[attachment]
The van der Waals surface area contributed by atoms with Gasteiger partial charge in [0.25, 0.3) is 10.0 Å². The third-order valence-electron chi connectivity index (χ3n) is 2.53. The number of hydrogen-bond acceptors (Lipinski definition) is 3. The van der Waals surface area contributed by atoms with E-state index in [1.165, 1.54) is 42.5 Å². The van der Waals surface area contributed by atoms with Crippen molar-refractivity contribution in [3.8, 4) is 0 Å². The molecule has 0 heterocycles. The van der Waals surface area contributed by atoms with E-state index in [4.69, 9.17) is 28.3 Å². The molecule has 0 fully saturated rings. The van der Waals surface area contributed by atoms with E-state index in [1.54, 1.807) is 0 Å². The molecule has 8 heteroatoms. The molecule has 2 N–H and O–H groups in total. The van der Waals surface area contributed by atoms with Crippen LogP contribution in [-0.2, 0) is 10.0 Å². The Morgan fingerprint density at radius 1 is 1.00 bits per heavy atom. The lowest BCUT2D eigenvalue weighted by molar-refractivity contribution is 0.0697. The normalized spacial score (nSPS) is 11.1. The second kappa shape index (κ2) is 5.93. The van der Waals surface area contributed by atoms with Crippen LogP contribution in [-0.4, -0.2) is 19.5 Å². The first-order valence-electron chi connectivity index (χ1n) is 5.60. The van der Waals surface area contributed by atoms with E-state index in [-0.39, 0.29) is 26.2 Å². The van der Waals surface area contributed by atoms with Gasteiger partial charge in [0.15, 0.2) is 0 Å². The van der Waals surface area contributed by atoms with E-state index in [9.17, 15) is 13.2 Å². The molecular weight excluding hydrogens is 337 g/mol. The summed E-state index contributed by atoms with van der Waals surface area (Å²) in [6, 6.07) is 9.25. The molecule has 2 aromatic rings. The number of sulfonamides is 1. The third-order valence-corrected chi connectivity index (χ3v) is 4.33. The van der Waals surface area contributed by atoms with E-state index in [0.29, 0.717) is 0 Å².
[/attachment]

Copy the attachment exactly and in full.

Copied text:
The van der Waals surface area contributed by atoms with Gasteiger partial charge in [0.25, 0.3) is 10.0 Å². The third-order valence-electron chi connectivity index (χ3n) is 2.53. The number of hydrogen-bond acceptors (Lipinski definition) is 3. The van der Waals surface area contributed by atoms with E-state index in [1.165, 1.54) is 42.5 Å². The van der Waals surface area contributed by atoms with Crippen molar-refractivity contribution in [3.8, 4) is 0 Å². The molecule has 0 heterocycles. The van der Waals surface area contributed by atoms with E-state index in [4.69, 9.17) is 28.3 Å². The molecule has 0 fully saturated rings. The van der Waals surface area contributed by atoms with E-state index in [1.54, 1.807) is 0 Å². The molecule has 8 heteroatoms. The molecule has 2 N–H and O–H groups in total. The van der Waals surface area contributed by atoms with Crippen LogP contribution in [-0.2, 0) is 10.0 Å². The Morgan fingerprint density at radius 1 is 1.00 bits per heavy atom. The lowest BCUT2D eigenvalue weighted by molar-refractivity contribution is 0.0697. The normalized spacial score (nSPS) is 11.1. The second kappa shape index (κ2) is 5.93. The van der Waals surface area contributed by atoms with Crippen LogP contribution in [-0.4, -0.2) is 19.5 Å². The first-order valence-electron chi connectivity index (χ1n) is 5.60. The van der Waals surface area contributed by atoms with E-state index in [-0.39, 0.29) is 26.2 Å². The van der Waals surface area contributed by atoms with Gasteiger partial charge in [0.15, 0.2) is 0 Å². The van der Waals surface area contributed by atoms with E-state index in [9.17, 15) is 13.2 Å². The molecular weight excluding hydrogens is 337 g/mol. The summed E-state index contributed by atoms with van der Waals surface area (Å²) in [6, 6.07) is 9.25. The molecule has 2 aromatic rings. The number of sulfonamides is 1. The third-order valence-corrected chi connectivity index (χ3v) is 4.33. The van der Waals surface area contributed by atoms with E-state index in [0.29, 0.717) is 0 Å².